truck people with money to come back, Torres says.
Producing safe drinking water for his family has become a daily ritual.
Although Torres has had to boil water since he was a child, he says it
never gets easier.
“Aquí no vivimos, acquí solo sobrevimos,” he says.
We don’t live here, we only survive here.
In addition to their fill-up from the water truck, water also trickles
in from the streets every day, topping off their supply.
Torres, dark haired and charismatic, crouches into the well. Placing a
red bucket into the hole, he tugs up the splattering water. When the
water level gets too low, the family members hoist it up with a cable.
To have running water, the pipes would cost the family $150 to $200 CUC.
(About $172 to $230 USD). That’s more than Torres and Rodriguez make in
a year as dance teachers.
He fills a pot and lugs it to the stovetop, turning the knob. As the gas
kicks on, the blue light flickers. The gray water sizzles; floating
specks of sedimentary rock, calcium and chloride swirl around.
Las Pipas drivers
Outside the Aguas de la Habana, where Yan and the other Las Pipas
drivers refill their water tanks, workers in rain boots and long pants
twist a rusty wheel.
Water spouts into four trucks simultaneously. It cascades down the sides
and drips onto the road. Not all fills the yellow, blue and green tanks;
some is lost in mud puddles on the street. All over Cuba, water is also
lost through leaking pipes, adding to the problems with water supply.
The smell of gas permeates the air as a blue truck with a dolphin on the
back hums by. It holds 8,000 liters. The other trucks hold 10,000. Some
12,000. Each heads throughout the city to homes in need of water.
Families are encouraged to boil it for safe drinking.
Outside a home down the street, two men wear navy shirts that read
“Aguas de la Habana.” Prying up a sewer hole with a lit cigarette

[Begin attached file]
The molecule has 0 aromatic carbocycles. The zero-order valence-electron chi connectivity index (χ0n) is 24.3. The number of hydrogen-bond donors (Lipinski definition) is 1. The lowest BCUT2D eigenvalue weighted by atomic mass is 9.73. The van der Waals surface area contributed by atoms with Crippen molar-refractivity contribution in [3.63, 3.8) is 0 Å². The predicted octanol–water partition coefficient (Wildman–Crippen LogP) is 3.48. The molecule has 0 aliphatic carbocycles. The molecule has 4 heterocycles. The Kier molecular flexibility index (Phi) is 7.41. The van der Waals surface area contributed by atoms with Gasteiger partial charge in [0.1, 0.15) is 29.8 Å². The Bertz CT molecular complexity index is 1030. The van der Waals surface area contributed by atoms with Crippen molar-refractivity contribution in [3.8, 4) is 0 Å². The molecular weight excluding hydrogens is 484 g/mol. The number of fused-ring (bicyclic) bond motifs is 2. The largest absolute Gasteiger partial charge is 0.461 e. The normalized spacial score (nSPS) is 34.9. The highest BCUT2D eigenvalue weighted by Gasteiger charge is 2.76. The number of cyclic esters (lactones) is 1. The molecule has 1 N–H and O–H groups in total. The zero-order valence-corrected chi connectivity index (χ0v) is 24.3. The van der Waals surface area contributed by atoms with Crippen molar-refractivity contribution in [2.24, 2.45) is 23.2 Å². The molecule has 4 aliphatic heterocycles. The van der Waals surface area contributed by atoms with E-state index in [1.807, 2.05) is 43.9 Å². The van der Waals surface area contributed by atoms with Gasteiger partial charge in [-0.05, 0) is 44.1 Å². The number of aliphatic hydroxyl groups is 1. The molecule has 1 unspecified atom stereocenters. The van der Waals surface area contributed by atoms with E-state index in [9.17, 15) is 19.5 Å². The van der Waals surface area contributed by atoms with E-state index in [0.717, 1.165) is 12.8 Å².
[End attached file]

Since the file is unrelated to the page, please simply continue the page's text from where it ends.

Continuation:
between his teeth, one of the men shakes his head. There are
20,000-liter pipas, too, and they go straight to the hotels, he says.
While Cuban residents ration, tourists drink bottled water by the liter
and take hot showers as if they’re at home.
The Cuban government has been working to build new water supply
infrastructure around the country. But it hasn’t been enough for people
in Havana and other cities.
The more important strategy long-term is to protect Cuba’s natural water
resources and ensure the growing tourist industries use water wisely and
help fund sustainable solutions, says Roberto Pérez Rivero of Cuba’s
Antonio Núñez Jiménez Foundation for Nature and Humanity, a scientific
“Taking the water from here to there, that can solve the problem. But
for a while,” he says. Without a more holistic solution than the pipas,
“soon everyone will be in scarcity.”
Boiling water at home
Back at the apartment, the water is still bubbling on the stove.
Rodriguez grabs a handkerchief and carries the steaming water to the
cement staircase to cool. They can drink it in two hours.
She grabs a lid to one of the water buckets and uses it as a cutting
board. She wraps her fingers around a handle-less knife and chops
tomatoes with the blade, her curly dark hair framing her face.
She tosses a tomato slice into the air. Her pit bull Mentira jumps up to
“Ella Italiana,” Rodriguez jokes.
She grabs a handful of black beans and dips them into the water to wash,
holding them out in her palm. The color contrasts with the turquoise on
“Me encanta mi país,” Rodriguez says.
I love my country.
“Pero… a Cuba le falta todo,” she says.
But… Cuba lacks everything.
THIS STORY IS PART OF A “CUBA: OUTSIDE IN” MULTIMEDIA STORYTELLING
PROJECT DONE BY STUDENTS FROM THE UNIVERSITY OF FLORIDA COLLEGE OF
JOURNALISM AND COMMUNICATIONS.
Source: Safe drinking water is a commodity in Cuba | Miami Herald –